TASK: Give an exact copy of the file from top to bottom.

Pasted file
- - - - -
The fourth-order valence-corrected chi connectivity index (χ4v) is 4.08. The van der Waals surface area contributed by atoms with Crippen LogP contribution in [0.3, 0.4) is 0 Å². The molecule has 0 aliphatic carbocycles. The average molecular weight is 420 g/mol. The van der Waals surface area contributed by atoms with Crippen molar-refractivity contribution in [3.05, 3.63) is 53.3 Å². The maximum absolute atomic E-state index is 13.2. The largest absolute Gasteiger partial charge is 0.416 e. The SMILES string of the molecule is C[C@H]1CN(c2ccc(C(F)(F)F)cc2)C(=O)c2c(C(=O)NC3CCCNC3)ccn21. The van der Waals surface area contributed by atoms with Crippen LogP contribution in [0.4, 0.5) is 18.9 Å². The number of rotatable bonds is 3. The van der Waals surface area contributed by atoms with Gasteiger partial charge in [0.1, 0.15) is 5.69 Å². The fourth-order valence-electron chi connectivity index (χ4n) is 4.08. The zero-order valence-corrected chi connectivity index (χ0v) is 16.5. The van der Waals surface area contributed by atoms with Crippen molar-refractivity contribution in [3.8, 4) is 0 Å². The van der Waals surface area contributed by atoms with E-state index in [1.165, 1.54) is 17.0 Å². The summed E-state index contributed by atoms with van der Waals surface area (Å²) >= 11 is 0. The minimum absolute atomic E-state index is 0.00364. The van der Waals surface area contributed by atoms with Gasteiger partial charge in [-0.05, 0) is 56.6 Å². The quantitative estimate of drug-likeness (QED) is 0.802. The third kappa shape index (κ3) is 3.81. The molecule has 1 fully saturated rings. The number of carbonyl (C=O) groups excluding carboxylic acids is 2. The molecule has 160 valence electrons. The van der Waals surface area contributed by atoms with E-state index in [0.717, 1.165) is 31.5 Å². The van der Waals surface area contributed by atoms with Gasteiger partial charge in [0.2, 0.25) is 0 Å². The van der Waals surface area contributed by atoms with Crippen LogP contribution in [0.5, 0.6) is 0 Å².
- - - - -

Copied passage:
The fourth-order valence-corrected chi connectivity index (χ4v) is 4.08. The van der Waals surface area contributed by atoms with Crippen LogP contribution in [0.3, 0.4) is 0 Å². The molecule has 0 aliphatic carbocycles. The average molecular weight is 420 g/mol. The van der Waals surface area contributed by atoms with Crippen molar-refractivity contribution in [3.05, 3.63) is 53.3 Å². The maximum absolute atomic E-state index is 13.2. The largest absolute Gasteiger partial charge is 0.416 e. The SMILES string of the molecule is C[C@H]1CN(c2ccc(C(F)(F)F)cc2)C(=O)c2c(C(=O)NC3CCCNC3)ccn21. The van der Waals surface area contributed by atoms with Crippen LogP contribution in [0.4, 0.5) is 18.9 Å². The number of rotatable bonds is 3. The van der Waals surface area contributed by atoms with Gasteiger partial charge in [0.1, 0.15) is 5.69 Å². The fourth-order valence-electron chi connectivity index (χ4n) is 4.08. The zero-order valence-corrected chi connectivity index (χ0v) is 16.5. The van der Waals surface area contributed by atoms with Crippen molar-refractivity contribution in [3.8, 4) is 0 Å². The van der Waals surface area contributed by atoms with E-state index in [1.165, 1.54) is 17.0 Å². The summed E-state index contributed by atoms with van der Waals surface area (Å²) >= 11 is 0. The minimum absolute atomic E-state index is 0.00364. The van der Waals surface area contributed by atoms with Gasteiger partial charge in [-0.05, 0) is 56.6 Å². The quantitative estimate of drug-likeness (QED) is 0.802. The third kappa shape index (κ3) is 3.81. The molecule has 1 fully saturated rings. The number of carbonyl (C=O) groups excluding carboxylic acids is 2. The molecule has 160 valence electrons. The van der Waals surface area contributed by atoms with E-state index in [0.717, 1.165) is 31.5 Å². The van der Waals surface area contributed by atoms with Gasteiger partial charge in [0.2, 0.25) is 0 Å². The van der Waals surface area contributed by atoms with Crippen LogP contribution in [0.5, 0.6) is 0 Å².